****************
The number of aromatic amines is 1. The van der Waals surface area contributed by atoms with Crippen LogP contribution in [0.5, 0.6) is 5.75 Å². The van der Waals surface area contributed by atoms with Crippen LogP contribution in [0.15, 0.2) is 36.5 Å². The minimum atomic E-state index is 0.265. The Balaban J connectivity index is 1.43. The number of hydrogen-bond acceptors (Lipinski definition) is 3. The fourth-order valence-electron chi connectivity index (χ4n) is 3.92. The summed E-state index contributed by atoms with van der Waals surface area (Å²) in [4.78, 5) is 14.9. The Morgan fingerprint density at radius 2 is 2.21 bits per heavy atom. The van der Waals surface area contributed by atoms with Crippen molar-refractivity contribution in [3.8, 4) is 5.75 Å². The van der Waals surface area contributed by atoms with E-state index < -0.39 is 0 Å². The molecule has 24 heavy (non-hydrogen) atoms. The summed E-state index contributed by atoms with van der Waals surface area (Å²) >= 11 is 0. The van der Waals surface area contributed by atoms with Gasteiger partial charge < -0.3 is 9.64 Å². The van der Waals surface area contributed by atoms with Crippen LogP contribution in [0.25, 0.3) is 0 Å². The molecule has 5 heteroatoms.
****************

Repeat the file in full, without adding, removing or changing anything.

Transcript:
The number of aromatic amines is 1. The van der Waals surface area contributed by atoms with Crippen LogP contribution in [0.5, 0.6) is 5.75 Å². The van der Waals surface area contributed by atoms with Crippen LogP contribution in [0.15, 0.2) is 36.5 Å². The minimum atomic E-state index is 0.265. The Balaban J connectivity index is 1.43. The number of hydrogen-bond acceptors (Lipinski definition) is 3. The fourth-order valence-electron chi connectivity index (χ4n) is 3.92. The summed E-state index contributed by atoms with van der Waals surface area (Å²) in [4.78, 5) is 14.9. The Morgan fingerprint density at radius 2 is 2.21 bits per heavy atom. The van der Waals surface area contributed by atoms with Crippen molar-refractivity contribution in [3.8, 4) is 5.75 Å². The van der Waals surface area contributed by atoms with E-state index < -0.39 is 0 Å². The molecule has 24 heavy (non-hydrogen) atoms. The summed E-state index contributed by atoms with van der Waals surface area (Å²) >= 11 is 0. The van der Waals surface area contributed by atoms with Gasteiger partial charge < -0.3 is 9.64 Å². The van der Waals surface area contributed by atoms with Crippen LogP contribution in [0.25, 0.3) is 0 Å². The molecule has 5 heteroatoms.